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Mama Sinmi's Chop House is teeming with big flavors and a side of culture in Oklahoma City

The Food Dude visits Mama Sinmi's Chop House in Oklahoma City, where flavors are bigger than Africa and the culture is all about it.
by Dave Cathey Modified: April 17, 2013 at 11:29 am •  Published: April 17, 2013

Those dishes include egusi, which is derived from shelled gourd seeds mashed with palm oil, and broth. The texture is similar to hummus. Ijeoma mixes in fresh spinach leaves and as much Scotch bonnet pepper as you can handle.

The fufu menu also includes okra, which is served with spinach in a spicy tomato sauce with hot peppers, onion and palm oil.

Ogbono is similar to egusi but rather than gourd seeds, mango seeds are used. Efo is a sauteed spinach dish and spicy broth.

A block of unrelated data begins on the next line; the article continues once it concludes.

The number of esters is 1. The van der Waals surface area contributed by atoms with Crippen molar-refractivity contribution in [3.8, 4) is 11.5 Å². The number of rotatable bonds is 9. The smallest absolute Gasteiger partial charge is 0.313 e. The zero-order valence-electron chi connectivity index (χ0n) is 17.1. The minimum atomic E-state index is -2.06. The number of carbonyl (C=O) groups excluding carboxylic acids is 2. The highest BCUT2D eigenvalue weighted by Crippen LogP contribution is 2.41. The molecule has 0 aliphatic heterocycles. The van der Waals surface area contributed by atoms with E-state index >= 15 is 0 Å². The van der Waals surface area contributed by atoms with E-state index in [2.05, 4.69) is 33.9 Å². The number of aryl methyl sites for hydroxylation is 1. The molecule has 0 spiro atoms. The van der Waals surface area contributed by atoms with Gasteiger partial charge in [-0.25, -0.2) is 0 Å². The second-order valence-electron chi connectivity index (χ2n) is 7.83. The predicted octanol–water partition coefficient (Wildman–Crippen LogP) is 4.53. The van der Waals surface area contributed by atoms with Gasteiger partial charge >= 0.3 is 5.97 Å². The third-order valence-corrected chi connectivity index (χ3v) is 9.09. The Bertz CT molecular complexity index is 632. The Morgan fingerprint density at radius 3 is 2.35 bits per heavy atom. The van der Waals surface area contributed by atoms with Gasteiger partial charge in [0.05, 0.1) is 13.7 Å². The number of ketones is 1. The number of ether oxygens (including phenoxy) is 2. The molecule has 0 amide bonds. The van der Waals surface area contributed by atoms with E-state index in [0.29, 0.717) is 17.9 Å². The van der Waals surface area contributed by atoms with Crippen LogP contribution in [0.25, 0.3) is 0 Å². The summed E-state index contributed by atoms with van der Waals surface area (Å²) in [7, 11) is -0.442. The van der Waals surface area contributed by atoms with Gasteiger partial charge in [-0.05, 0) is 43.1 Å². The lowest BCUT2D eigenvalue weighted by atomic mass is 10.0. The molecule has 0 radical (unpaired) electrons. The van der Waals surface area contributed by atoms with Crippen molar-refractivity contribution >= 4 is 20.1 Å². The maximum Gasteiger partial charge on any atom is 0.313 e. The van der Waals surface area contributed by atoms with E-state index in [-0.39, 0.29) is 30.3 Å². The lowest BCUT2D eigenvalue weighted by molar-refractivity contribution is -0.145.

Mama Sinmi's also serves a variety of pepper soups, which feature braised meats and bold, earthy flavors.

For starters, Mama Sinmi's offers suya, which is beef marinated in a ginger-peanut mixture and grilled. Moin-moin is a dish that's similar to tamales, made with mashed beans rather than corn. Ijeoma Popoola also offers savory pastries filled with ground beef, potatoes and carrots. The menu also includes a variety of fried rice dishes for less adventurous diners.

Andrew Popoola's contributions to the menu are the beverages.

“We've got some bottled drinks imported from Africa, and I also make some mixed fruit drinks,” he said. “We've got cappuccino on the menu. It's not from Africa, I just make a killer cappuccino.”

If you like ginger, try a Vita Malt Ginger drink. Like so much of the flavors at Mama Sinmi's, there is no subtlety or bashfulness in these bottles. Malted drinks are preferred in West Africa over soda pop. Guinness even makes a nonalcoholic version of its stout in Nigeria called Malta Guinness.

Mama Sinmi's is called a Chop House not because they serve steaks but because “chop” is a generic term for food in Nigeria. You can get your chop on from noon to 9 p.m. Monday through Friday and noon to 10 p.m. Saturdays.

The Popoolas warn you that West Africans like to commiserate, and aren't shy about striking up conversation with strangers.

“We are a little loud, and we like to have fun,” Andrew Popoola said.

My kind of people ... and they cook.